Thursday, July 18, 2013

The Things I Will Never Have to Tell My Son

I didn't think I would ever write this post, simply because I never thought there were things I wouldn't have to say to my son simply because he is white.  Yet in the aftermath of the Trayvon Martin case and verdict, I now stare full face at the white privilege I have always known was present in this country, yet never fully understood.  As I read articles with African American parents sharing the conversations they have had with their sons since the verdict, I understand better what it means to be a white parent, at least here in Wisconsin, and the things that I will never have to say.

I will never have to tell my son that he shouldn't wear a hoodie in case someone thinks it makes him look suspicious.

I will never have to tell my son that he should always keep his hands in view at all times so that people can see his intentions loud and clear.

I will never have to tell him to pull up his pants if he wants a chance at a job.

I will never have to tell him to not go through unknown neighborhoods because people will assume he doesn't belong there.

I will never have to tell my son to not confront someone if they are following him.

I will never have to tell my son to not try to act tough as he walks around in case someone thinks he is trying to provoke a fight.

I will never have to tell my son to be humble and respectful even if someone is threatening him.

I will never have to tell my son that simply his presence can be viewed as a threat to those around him, particularly if he looks anything like his dad.

My son will be assumed to belong most places he goes.  My son will be assumed to have an education, to be intelligent, to be articulate simply because of his skin color.

Most people will assume he is a kind, caring child before they see his actions simply because of his skin color.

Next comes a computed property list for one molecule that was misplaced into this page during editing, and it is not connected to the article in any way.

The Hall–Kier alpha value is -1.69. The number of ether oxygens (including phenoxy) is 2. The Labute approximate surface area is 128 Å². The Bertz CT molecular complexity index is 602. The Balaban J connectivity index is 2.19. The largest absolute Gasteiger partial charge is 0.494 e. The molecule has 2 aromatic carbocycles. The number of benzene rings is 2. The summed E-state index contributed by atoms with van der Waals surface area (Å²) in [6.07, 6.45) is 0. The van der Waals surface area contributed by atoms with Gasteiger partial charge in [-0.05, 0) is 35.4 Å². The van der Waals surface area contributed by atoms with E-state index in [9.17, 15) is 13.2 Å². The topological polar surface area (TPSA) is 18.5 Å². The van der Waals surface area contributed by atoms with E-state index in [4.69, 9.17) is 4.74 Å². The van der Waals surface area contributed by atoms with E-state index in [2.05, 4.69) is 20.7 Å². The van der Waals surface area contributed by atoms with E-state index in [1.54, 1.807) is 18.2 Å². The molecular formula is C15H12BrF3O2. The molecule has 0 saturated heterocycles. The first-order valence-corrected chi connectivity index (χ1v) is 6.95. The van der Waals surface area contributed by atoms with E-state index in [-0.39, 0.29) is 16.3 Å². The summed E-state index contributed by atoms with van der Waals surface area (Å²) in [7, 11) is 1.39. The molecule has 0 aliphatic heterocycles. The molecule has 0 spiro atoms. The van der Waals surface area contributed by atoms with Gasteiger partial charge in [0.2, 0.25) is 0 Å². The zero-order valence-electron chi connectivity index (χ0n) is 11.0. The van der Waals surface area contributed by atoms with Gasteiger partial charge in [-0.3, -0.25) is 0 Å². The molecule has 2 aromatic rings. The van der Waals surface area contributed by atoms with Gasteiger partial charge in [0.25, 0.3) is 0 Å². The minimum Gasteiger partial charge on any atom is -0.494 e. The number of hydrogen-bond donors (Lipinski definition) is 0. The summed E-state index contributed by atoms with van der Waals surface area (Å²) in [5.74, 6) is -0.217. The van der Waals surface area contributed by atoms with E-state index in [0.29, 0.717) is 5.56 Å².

Most people will give him a chance, assume he is just another kid, assume he is up to good things and not something bad.

All because of his skin color.


Anonymous said...

I have just discovered your blog and have been busy the last couple of days reading old posts to catch myself up. I didn't notice today's blog until just now, and I am, again, terrible impressed by your honesty. Thank you for letting us see your vulnerability, and for being courageous enough to see from another point of view. It gives me hope that one day my children will never have to have these conversations with their own, except as a history lesson.

Mr. Carby said...

It's always interesting to hear things from another perspective. Great post! Very insightful!

creepyasscracka said...

We are truly living in the golden age of racial demagoguery.

Lisa M said...

Things I have had to tell both my young men.And will continue to tell them throughout their lives. Thank you for this post Pernille.

IMC Guy said...

I agree, but I also think clothing and appearance play a role in this as well. I've seen plenty of white kids that look like thugs based on their dress. Unfortunately, white privilege still exists and I doubt it's going to change soon.

Kimberley said...

You have a great brain.

First in Maine

Anonymous said...

Most of this list makes sense, but I actually *would* tell my white son some of these things.


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